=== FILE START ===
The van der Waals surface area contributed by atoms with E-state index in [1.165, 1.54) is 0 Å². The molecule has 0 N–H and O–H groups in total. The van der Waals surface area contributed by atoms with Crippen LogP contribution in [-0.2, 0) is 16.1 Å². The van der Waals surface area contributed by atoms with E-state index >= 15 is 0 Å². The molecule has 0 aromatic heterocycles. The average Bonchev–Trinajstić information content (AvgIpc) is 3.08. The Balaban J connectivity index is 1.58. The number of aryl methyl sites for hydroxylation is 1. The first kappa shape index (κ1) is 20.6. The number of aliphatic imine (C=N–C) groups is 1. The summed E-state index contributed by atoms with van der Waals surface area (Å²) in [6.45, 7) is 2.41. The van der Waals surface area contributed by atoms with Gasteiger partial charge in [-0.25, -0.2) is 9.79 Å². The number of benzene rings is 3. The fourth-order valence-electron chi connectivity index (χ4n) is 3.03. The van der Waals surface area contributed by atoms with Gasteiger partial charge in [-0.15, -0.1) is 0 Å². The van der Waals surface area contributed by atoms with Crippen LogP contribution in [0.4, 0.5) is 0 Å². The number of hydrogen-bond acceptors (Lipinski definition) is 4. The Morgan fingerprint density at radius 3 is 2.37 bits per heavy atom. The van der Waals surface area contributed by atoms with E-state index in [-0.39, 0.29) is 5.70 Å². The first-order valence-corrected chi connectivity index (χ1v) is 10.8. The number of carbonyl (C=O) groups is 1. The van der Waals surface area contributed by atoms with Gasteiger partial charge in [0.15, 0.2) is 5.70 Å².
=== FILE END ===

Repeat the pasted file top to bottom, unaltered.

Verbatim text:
The van der Waals surface area contributed by atoms with E-state index in [1.165, 1.54) is 0 Å². The molecule has 0 N–H and O–H groups in total. The van der Waals surface area contributed by atoms with Crippen LogP contribution in [-0.2, 0) is 16.1 Å². The van der Waals surface area contributed by atoms with E-state index >= 15 is 0 Å². The molecule has 0 aromatic heterocycles. The average Bonchev–Trinajstić information content (AvgIpc) is 3.08. The Balaban J connectivity index is 1.58. The number of aryl methyl sites for hydroxylation is 1. The first kappa shape index (κ1) is 20.6. The number of aliphatic imine (C=N–C) groups is 1. The summed E-state index contributed by atoms with van der Waals surface area (Å²) in [6.45, 7) is 2.41. The van der Waals surface area contributed by atoms with Gasteiger partial charge in [-0.25, -0.2) is 9.79 Å². The number of benzene rings is 3. The fourth-order valence-electron chi connectivity index (χ4n) is 3.03. The van der Waals surface area contributed by atoms with Gasteiger partial charge in [-0.15, -0.1) is 0 Å². The van der Waals surface area contributed by atoms with Crippen LogP contribution in [0.4, 0.5) is 0 Å². The number of hydrogen-bond acceptors (Lipinski definition) is 4. The Morgan fingerprint density at radius 3 is 2.37 bits per heavy atom. The van der Waals surface area contributed by atoms with E-state index in [-0.39, 0.29) is 5.70 Å². The first-order valence-corrected chi connectivity index (χ1v) is 10.8. The number of carbonyl (C=O) groups is 1. The van der Waals surface area contributed by atoms with Gasteiger partial charge in [0.15, 0.2) is 5.70 Å².